With Pedestrian Deaths Up, Mayor, DOT, and NYPD Pledge Safer Streets
Pledging that "even one traffic fatality is one too many," Mayor Bloomberg joined DOT Commissioner Janette Sadik-Khan and NYPD transportation chief James Tuller today to release new information on traffic deaths in New York City. In 2009, 256 people died as a result of traffic-related injuries on city streets, a 12 percent drop from 2008 and a low figure by historical standards, but a high toll that officials vowed to drive down further.
"While traffic deaths are down 35 percent from 2001 levels, we have more work do to," Bloomberg said at an event held at P.S. 384 in Bushwick, "and we will continue pressing forward with better traffic engineering, stricter traffic enforcement and greater public awareness about traffic safety. Our goal is very simple: continue making our streets safer for everyone."
Breaking down the numbers reveals where much work remains to be done. Motorist fatalities declined 20 percent from the previous year, while pedestrian deaths rose slightly, from 151 in 2008 to 155 in 2009. The share of pedestrian deaths among overall fatalities grew from slightly over 52 percent in 2008 to more than 60 percent last year.
Cyclist deaths, meanwhile, dropped from 26 in 2008 to 12 last year. Although the small sample size of cyclist fatalities makes it difficult to draw hard and fast conclusions, the decline is especially notable given the greater number of cyclists on the streets — a testament to the new bike infrastructure that DOT has built recently. "One year does not make a trend," Charles Komanoff, author of Killed by Automobile [PDF], told Streetsblog, "but it does strongly suggest that
better engineering and flooding the streets with bicyclists are two big
components to making cycling much safer."
Advocates took the joint appearance by Bloomberg, Sadik-Khan, and Tuller as an encouraging sign for traffic safety as a multi-agency priority. "That the Mayor, the DOT, and the police stood up together is great," said Transportation Alternatives Deputy Director Noah Budnick, "because it shows that this is a multifaceted problem that needs coordination to be solved."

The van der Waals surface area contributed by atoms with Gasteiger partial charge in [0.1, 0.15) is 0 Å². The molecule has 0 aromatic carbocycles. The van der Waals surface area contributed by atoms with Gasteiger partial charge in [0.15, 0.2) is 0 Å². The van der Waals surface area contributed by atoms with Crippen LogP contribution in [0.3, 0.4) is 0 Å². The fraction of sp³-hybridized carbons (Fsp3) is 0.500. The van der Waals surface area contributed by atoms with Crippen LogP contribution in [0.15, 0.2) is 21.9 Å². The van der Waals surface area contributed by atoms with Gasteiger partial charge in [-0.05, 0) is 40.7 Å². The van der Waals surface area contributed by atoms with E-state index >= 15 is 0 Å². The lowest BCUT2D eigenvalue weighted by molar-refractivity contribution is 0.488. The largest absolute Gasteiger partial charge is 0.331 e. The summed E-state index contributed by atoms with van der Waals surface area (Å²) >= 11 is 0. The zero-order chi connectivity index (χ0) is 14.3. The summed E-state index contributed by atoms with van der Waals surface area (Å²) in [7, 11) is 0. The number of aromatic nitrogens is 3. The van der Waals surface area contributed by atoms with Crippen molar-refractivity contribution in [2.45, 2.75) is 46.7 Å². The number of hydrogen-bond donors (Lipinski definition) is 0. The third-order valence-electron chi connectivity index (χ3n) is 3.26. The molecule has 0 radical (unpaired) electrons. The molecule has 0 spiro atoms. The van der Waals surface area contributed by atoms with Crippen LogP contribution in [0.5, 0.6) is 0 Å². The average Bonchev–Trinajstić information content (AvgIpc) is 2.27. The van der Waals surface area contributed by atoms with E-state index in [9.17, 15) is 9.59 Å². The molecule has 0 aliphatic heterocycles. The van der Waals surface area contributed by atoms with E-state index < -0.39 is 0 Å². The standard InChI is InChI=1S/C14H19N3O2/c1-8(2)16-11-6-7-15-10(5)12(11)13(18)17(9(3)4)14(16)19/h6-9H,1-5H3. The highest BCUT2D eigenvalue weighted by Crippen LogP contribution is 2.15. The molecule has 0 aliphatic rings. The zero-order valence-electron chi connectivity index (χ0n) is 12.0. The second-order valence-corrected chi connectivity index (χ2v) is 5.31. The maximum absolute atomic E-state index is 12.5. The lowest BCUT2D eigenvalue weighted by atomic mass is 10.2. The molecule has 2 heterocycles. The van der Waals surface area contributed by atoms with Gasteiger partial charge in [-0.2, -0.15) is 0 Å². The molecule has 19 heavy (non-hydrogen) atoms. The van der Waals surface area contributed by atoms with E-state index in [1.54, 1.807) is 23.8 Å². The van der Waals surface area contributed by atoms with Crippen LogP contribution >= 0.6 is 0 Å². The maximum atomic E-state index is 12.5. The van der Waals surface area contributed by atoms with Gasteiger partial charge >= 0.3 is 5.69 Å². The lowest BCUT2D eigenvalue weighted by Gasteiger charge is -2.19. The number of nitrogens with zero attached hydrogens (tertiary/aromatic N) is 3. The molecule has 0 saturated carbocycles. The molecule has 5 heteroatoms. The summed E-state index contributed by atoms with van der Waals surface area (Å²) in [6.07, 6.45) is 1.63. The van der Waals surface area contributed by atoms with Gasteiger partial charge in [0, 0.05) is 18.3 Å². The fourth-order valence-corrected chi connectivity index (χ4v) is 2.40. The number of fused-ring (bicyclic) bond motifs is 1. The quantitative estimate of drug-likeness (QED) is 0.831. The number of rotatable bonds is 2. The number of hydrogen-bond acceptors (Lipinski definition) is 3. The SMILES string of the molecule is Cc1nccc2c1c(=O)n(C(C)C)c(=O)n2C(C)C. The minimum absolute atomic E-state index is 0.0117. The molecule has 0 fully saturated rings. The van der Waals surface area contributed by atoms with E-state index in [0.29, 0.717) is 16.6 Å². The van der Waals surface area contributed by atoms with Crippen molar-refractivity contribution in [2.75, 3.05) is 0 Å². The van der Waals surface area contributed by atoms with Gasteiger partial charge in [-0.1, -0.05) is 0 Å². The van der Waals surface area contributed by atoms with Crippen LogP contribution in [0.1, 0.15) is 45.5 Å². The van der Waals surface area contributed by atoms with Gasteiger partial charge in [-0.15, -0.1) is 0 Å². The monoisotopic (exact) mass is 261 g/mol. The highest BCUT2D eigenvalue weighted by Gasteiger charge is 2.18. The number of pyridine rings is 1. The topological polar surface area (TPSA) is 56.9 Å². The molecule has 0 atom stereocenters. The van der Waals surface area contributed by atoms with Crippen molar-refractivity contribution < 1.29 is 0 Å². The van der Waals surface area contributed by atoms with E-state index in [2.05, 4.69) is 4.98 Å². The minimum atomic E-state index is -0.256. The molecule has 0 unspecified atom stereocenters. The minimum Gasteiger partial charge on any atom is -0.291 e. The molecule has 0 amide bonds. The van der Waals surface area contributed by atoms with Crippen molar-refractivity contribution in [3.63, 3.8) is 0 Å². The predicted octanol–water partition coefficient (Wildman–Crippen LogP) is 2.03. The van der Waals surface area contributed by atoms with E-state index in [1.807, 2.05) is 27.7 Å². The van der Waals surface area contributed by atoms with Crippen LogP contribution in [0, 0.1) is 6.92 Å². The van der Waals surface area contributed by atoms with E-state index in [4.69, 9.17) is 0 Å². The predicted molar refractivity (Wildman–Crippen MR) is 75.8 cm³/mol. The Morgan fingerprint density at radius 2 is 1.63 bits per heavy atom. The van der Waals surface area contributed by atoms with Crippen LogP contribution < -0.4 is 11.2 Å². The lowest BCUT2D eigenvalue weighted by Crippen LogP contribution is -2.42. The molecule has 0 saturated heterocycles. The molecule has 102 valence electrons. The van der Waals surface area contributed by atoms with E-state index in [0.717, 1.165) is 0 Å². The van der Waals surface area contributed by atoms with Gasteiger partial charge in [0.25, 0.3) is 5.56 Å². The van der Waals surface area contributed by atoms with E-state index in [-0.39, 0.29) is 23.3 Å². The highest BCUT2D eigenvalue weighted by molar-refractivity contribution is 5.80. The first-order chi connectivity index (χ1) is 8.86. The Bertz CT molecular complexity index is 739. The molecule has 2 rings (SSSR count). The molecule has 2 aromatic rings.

Another agency to bring on board, Budnick suggested, is the Health Department. While the yearly decline in traffic deaths is encouraging, it’s tough to determine how much of it can be attributed to different factors like street design, enforcement, or trauma care. An epidemiological approach to traffic injuries could help pinpoint what works and achieve further safety gains, Budnick said.
Other metrics in addition to traffic fatalities could offer a better picture of the state of street safety in New York. Per capita pedestrian injury rates tell perhaps the most comprehensive tale about the danger and risk people face while walking. Better information on why fatal crashes happen — which has been difficult to wrest from NYPD — would also help save lives. "We don’t have injuries, and we have zero analysis for how these pedestrians and cyclists were killed," said Komanoff. "Without the individual analyses, collectively interpreted, further progress is going to be limited."
More data may be released soon. The city announced in its press release that it will be coming out with a report showing that many fatal crashes are caused by speeding and failure to yield to pedestrians, and that DOT and NYPD will collaborate to target enforcement on these violations.
Today’s announcement included a few mentions of initiatives underway to achieve further improvements in street safety. Of particular note: DOT is looking at enhancing the safety of traffic operations near 135 elementary and middle schools, and, in a storyline to watch in Albany, legislation has been introduced to allow New York City to install speed enforcement cameras. The sponsor in the Assembly is Manhattan representative Deborah Glick.